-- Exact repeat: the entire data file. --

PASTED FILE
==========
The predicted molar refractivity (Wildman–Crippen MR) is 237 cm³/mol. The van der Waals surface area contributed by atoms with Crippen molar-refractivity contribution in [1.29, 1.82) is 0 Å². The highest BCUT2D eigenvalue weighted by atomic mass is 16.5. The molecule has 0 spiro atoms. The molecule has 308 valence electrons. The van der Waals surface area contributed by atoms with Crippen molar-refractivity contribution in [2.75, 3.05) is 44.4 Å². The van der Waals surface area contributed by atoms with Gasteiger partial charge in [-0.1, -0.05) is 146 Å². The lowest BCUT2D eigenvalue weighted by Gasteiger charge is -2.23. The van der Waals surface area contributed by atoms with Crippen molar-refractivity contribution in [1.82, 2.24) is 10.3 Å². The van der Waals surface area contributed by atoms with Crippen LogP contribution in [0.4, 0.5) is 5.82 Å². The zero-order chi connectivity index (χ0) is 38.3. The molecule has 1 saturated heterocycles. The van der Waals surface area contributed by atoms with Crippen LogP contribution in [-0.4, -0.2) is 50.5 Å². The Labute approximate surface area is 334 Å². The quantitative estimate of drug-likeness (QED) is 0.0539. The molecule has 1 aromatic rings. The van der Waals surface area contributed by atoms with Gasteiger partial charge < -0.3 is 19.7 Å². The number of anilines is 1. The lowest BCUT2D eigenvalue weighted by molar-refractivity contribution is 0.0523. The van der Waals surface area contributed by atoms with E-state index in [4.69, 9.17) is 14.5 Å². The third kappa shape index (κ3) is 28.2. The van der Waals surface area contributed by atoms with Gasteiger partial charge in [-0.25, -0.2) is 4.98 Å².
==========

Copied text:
The predicted molar refractivity (Wildman–Crippen MR) is 237 cm³/mol. The van der Waals surface area contributed by atoms with Crippen molar-refractivity contribution in [1.29, 1.82) is 0 Å². The highest BCUT2D eigenvalue weighted by atomic mass is 16.5. The molecule has 0 spiro atoms. The molecule has 308 valence electrons. The van der Waals surface area contributed by atoms with Crippen molar-refractivity contribution in [2.75, 3.05) is 44.4 Å². The van der Waals surface area contributed by atoms with Gasteiger partial charge in [-0.1, -0.05) is 146 Å². The lowest BCUT2D eigenvalue weighted by Gasteiger charge is -2.23. The van der Waals surface area contributed by atoms with Crippen molar-refractivity contribution in [1.82, 2.24) is 10.3 Å². The van der Waals surface area contributed by atoms with Crippen LogP contribution in [0.4, 0.5) is 5.82 Å². The zero-order chi connectivity index (χ0) is 38.3. The molecule has 1 saturated heterocycles. The van der Waals surface area contributed by atoms with Crippen LogP contribution in [-0.4, -0.2) is 50.5 Å². The Labute approximate surface area is 334 Å². The quantitative estimate of drug-likeness (QED) is 0.0539. The molecule has 1 aromatic rings. The van der Waals surface area contributed by atoms with Gasteiger partial charge < -0.3 is 19.7 Å². The number of anilines is 1. The lowest BCUT2D eigenvalue weighted by molar-refractivity contribution is 0.0523. The van der Waals surface area contributed by atoms with E-state index in [4.69, 9.17) is 14.5 Å². The third kappa shape index (κ3) is 28.2. The van der Waals surface area contributed by atoms with Gasteiger partial charge in [-0.25, -0.2) is 4.98 Å².